What to Do When a Teen Comes Out to You

"Coming Out" is when a person tells someone else that they are LGBTQ. Someone who is coming out feels close enough to you and trusts you enough to be honest with you. These are some tips for what can you do to support a teen who comes out to you.

April 17, 2019

“Coming Out” is when a person tells someone else that they are gay, lesbian, bisexual, transgender, queer, or another identity related to their gender identity, expression, orientation, and/or attraction. Someone who is coming out feels close enough to you and trusts you enough to be honest & risk losing you as a friend and ally.  What can you do to support a teen, who comes out?  Here are some suggestions that you may wish to consider…

  • Thank them for having the courage to tell you. Choosing to tell you means that this teen respects & trusts you. Congratulate them from choosing to live more openly and authentically.
  • Respect the teen’s confidentiality. You may be the only person the teen is ready to tell. Telling others, friends or family must be done on the teen’s time schedule.
  • Recognize that this is not something that needs to be reported to parents, clergy, or your superiors. You can provide the teen with support and ask about who else they have told, but it is neither your responsibility nor your right to tell others.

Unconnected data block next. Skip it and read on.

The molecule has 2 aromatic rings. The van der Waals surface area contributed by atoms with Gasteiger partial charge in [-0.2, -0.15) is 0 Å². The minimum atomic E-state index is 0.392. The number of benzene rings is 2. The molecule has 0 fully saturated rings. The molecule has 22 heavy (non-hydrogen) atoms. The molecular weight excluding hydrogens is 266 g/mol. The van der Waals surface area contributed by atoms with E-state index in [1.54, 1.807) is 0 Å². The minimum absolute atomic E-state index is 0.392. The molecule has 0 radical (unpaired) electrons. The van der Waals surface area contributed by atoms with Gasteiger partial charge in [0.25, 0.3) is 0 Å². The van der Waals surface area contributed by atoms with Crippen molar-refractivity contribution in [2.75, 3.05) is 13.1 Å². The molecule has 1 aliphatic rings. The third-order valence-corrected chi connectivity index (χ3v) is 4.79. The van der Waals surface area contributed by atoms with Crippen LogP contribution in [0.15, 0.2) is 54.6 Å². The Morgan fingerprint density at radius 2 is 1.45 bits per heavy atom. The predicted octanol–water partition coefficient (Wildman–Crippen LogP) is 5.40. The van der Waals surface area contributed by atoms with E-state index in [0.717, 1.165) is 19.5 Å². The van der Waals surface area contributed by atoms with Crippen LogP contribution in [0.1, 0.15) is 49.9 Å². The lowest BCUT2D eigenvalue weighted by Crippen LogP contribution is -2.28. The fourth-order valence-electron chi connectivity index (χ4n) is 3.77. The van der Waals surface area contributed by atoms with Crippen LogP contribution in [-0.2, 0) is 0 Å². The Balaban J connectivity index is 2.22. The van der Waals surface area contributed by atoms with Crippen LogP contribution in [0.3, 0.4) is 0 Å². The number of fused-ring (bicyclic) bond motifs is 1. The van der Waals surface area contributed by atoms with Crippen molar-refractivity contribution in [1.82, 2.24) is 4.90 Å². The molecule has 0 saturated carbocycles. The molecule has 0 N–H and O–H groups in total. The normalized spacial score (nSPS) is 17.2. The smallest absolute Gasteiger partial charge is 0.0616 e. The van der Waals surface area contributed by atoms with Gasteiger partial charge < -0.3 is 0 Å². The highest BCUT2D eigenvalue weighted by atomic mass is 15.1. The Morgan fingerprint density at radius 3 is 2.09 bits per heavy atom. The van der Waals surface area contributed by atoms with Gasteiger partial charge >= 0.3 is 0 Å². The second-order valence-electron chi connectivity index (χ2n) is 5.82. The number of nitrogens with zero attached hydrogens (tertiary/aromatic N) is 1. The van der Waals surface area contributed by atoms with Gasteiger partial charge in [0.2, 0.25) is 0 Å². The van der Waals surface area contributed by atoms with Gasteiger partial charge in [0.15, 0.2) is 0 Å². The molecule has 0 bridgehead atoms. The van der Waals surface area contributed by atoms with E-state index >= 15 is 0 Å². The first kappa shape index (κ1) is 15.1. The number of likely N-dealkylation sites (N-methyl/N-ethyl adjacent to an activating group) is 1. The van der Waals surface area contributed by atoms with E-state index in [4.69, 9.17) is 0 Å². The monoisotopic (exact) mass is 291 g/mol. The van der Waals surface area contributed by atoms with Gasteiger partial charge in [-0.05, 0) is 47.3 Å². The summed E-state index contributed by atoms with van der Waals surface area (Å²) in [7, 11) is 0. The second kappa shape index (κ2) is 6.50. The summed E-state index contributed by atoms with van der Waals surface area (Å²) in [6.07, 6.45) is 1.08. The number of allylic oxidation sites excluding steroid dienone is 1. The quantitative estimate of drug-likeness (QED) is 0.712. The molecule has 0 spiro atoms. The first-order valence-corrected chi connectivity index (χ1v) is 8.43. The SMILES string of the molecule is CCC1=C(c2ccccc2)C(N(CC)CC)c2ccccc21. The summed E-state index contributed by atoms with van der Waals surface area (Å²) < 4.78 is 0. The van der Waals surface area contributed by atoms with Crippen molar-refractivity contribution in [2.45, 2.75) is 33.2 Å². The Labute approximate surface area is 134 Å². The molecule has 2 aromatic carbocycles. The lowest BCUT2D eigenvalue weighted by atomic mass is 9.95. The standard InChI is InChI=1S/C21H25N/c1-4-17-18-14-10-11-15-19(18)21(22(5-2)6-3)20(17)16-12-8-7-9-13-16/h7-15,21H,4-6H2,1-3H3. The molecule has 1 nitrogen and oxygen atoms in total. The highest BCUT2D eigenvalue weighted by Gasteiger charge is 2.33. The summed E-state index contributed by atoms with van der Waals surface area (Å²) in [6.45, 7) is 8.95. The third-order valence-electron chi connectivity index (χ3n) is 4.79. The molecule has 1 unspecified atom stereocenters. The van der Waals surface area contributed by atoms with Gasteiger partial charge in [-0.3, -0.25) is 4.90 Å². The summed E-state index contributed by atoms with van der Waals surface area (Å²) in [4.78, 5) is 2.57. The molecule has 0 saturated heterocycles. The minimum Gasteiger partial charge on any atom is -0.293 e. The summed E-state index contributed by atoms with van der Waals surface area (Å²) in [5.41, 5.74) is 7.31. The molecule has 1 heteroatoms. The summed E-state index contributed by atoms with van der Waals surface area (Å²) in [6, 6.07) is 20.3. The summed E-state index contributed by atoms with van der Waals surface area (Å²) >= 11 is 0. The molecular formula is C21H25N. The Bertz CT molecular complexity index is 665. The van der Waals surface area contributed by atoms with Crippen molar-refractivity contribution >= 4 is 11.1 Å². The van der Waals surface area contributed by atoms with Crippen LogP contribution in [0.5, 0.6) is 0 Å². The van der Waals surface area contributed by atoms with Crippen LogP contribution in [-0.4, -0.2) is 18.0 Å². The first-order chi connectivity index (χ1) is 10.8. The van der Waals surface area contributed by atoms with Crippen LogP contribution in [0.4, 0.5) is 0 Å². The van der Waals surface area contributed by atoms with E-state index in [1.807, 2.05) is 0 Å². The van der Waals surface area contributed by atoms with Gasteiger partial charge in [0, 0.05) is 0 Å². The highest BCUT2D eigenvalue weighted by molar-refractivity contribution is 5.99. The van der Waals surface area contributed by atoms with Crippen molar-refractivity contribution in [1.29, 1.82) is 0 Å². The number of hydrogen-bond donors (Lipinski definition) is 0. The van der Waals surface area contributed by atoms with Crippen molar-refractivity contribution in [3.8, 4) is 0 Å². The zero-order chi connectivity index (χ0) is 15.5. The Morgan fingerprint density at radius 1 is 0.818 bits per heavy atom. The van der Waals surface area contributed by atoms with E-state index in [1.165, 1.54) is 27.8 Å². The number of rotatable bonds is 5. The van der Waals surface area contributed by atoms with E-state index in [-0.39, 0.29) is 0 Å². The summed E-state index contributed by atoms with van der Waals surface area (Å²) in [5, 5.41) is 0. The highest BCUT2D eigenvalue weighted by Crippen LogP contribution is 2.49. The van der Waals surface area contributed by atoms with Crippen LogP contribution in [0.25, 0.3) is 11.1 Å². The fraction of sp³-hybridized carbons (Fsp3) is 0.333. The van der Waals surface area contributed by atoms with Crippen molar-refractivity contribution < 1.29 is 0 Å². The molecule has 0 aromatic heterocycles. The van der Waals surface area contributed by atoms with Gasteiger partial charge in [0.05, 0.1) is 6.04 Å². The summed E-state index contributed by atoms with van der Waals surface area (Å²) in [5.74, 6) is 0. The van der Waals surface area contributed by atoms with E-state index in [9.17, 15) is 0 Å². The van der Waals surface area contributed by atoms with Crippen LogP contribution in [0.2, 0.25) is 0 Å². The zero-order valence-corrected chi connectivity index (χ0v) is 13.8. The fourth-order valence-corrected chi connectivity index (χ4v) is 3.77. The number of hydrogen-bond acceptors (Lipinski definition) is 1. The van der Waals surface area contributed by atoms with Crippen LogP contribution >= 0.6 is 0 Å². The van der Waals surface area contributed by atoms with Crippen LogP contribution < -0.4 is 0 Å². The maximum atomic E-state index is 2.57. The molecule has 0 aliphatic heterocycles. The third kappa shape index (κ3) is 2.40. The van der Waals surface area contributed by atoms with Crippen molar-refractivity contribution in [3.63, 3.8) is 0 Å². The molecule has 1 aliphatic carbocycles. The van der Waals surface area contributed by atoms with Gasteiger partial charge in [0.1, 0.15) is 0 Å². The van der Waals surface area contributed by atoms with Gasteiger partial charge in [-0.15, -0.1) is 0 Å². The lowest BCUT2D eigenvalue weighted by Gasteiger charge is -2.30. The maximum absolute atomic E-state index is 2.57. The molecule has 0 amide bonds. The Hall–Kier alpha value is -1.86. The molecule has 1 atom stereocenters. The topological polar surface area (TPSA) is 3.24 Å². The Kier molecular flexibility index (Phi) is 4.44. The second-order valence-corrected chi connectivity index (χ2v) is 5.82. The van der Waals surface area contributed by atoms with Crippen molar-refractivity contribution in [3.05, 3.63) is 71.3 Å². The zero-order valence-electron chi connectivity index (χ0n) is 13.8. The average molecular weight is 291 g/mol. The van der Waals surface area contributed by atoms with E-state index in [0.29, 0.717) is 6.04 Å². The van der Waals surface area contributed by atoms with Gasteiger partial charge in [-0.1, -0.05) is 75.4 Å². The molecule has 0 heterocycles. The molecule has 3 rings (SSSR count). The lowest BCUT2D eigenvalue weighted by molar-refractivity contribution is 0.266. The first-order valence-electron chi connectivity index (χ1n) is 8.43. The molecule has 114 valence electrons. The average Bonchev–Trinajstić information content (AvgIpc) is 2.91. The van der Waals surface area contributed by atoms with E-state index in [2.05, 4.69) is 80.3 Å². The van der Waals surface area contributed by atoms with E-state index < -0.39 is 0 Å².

• Let the teen know that you still care for him or her. Be the support you have always been. The main fear for people coming out is that they will be rejected by their friends & family.
  • Do not say “Are you sure?” When people come out to you, it most likely means they have gone over this question thousands of times in their own mind, and are sure!
  • It’s okay if you feel uncomfortable or upset. It is important to separate your own feelings of discomfort from what you convey to the teen. Do your best to convey that the teen is a valuable and important member of the community.
  • Learn about organizations and publications– either LGBTQ and/or Jewish – that might help provide support to the teen. It might be important for the teen to know that such support exists. (Keshet, GLSEN, and PFLAG all have resources and links on their websites.)
  • It’s never too late. If someone has come out to you before and you feel badly about how you handled it, you can always go back & try again.


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Being an Ally:

“People always ask why I care about a movement that does not include me. My answer is that the gay rights movement should include me. Although I am straight, I know people affected by hate and prejudice – they are my friends. I believe that everyone who has seen the face of hatred, whether affected by it or not, should be involved in preventing it. That is why I am involved with my GSA. That is why I sit every week with other students not afraid to face prejudice. That is why I work with them to teach respect in our school.” (From The Gay, Lesbian, and Straight Education Network’s Students and GSAs Yearbook)


Adapted from a flyer by the Youth Services Bureau of Wellington, Ottawa